6.4        Leith Programme Phase 4 snagging progress (lighting, RNIB, compound 
areas, armadillos)

HT noted that he has taken part in a snagging visit. He asked for others’ observations.

  • CE noted that she has enquired about traffic light timings. Durations of green lights for pedestrians vary much on different crossings. Durations are apparently set according to Department of Transport regulations.
  • Alan Dudley reported that M Motion has not yet met with RNIB. Action: Cllr Donaldson and HT to follow this up.
  • Ponding and trip-hazards on Albert St were noted.
  • A resident was concerned that removal of the armadillos on the LW cycle lane was dangerous, especially where the lane merges onto the carriageway.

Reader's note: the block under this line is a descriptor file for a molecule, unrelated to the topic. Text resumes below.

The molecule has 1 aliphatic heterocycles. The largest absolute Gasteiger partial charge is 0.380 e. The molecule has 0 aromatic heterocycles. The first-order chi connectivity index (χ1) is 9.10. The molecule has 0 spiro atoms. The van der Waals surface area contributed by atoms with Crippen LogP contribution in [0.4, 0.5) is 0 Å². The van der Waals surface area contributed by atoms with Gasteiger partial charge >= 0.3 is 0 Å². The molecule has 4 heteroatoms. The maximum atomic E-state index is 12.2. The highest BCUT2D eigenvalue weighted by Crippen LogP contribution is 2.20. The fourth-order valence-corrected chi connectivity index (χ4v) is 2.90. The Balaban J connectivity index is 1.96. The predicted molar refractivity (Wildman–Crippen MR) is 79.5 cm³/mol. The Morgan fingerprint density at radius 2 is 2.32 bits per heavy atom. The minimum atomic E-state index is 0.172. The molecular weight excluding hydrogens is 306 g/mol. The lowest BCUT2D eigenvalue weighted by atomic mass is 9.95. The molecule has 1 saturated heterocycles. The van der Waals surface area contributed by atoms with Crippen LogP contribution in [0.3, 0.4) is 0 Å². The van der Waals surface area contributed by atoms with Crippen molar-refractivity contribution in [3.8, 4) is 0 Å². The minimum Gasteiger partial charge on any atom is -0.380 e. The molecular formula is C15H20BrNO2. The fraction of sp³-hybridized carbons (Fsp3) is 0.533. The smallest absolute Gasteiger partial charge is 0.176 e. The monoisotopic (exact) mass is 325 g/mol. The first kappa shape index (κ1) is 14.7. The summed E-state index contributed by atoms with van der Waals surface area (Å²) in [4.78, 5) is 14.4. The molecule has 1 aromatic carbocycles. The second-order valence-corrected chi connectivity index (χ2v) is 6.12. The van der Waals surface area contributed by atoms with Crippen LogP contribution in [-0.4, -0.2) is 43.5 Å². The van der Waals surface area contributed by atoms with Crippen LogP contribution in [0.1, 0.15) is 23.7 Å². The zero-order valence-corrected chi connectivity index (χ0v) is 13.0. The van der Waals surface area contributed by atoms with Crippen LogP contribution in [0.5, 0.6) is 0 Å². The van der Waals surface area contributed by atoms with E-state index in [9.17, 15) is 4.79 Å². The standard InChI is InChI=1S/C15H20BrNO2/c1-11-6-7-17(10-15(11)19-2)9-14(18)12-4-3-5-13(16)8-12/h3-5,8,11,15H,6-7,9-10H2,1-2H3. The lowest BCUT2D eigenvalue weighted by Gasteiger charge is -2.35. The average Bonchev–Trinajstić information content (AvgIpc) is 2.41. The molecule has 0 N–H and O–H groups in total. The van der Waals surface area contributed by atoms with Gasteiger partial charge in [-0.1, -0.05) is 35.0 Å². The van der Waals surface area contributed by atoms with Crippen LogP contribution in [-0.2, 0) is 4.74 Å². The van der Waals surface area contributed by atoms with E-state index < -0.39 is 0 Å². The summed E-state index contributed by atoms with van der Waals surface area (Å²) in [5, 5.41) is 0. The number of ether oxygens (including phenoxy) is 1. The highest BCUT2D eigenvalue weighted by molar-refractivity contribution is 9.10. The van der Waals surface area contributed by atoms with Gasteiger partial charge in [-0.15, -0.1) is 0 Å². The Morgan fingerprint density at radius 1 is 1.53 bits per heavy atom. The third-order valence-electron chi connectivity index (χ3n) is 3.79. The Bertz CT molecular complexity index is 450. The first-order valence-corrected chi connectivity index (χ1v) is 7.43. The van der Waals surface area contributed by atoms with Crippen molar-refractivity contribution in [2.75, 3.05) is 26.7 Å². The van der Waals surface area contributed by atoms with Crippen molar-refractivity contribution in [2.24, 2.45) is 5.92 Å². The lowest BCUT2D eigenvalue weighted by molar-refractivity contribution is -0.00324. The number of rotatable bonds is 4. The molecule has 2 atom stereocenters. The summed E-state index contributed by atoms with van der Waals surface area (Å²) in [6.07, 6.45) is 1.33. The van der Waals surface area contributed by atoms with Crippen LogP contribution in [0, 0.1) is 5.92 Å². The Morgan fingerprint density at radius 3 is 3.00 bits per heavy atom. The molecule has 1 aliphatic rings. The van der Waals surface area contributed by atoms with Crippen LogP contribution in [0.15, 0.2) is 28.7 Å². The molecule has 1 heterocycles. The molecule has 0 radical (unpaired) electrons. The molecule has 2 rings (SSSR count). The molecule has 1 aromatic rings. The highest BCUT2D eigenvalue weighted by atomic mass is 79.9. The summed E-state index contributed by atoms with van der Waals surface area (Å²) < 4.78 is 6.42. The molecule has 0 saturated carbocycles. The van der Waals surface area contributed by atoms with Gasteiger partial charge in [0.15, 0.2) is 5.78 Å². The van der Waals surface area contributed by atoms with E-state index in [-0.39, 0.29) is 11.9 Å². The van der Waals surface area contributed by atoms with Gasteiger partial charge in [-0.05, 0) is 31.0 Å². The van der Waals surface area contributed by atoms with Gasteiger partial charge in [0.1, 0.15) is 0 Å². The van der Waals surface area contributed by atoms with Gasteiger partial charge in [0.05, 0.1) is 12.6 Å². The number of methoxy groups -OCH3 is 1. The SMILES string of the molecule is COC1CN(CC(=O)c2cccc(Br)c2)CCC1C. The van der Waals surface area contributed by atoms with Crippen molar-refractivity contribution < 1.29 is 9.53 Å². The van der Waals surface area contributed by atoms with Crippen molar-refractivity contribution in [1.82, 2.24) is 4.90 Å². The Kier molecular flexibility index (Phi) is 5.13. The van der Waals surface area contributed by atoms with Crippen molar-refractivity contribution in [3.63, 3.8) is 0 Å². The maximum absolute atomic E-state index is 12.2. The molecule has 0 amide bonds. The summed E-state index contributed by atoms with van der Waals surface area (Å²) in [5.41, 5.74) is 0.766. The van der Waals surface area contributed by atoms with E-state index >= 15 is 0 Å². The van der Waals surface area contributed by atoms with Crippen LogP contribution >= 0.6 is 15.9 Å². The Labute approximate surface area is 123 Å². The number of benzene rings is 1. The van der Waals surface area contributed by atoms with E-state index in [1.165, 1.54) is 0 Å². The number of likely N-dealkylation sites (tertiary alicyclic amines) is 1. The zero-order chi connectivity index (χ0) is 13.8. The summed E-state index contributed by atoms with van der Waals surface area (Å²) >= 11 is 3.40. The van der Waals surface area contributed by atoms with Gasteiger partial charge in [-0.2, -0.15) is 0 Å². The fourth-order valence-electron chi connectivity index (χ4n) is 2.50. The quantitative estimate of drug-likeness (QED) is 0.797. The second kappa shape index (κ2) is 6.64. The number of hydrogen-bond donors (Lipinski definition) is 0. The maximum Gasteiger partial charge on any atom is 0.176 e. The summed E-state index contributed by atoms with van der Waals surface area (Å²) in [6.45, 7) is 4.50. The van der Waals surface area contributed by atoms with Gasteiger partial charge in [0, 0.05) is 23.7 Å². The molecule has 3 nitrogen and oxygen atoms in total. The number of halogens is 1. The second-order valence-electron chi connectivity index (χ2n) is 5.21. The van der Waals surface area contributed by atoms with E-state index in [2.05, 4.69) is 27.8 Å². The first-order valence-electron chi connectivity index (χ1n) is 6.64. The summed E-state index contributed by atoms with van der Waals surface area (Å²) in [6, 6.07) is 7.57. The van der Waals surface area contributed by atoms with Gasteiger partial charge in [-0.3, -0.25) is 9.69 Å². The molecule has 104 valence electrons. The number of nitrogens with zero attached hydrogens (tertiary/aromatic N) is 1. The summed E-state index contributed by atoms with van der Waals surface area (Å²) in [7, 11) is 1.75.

• HT noted that the former compound on Iona St suffers from ponding and other issues.

Action: HT to pass these comments onto M Motion.

6.5        Trams

It was noted that R Garriock has not yet contacted LCCC to arrange consultation, as promised in November, item 4·3

Action: HT to follow this up

7           Parks & Green Spaces

7.1        Friends of Pilrig Park

N Gardner reported that there would be a consultation on grasslands.

7.2        Update on other Friends groups

  • CE noted that Greener Leith has organised winter pruning of 100 fruit trees on 3rd People wishing to take part should email her.
  • HT asked whether the Paolozzi ankle on Hill St had sunk into the mud any more. (apparently not)

Action: CE to circulate draft parks and green spaces remit for adoption in February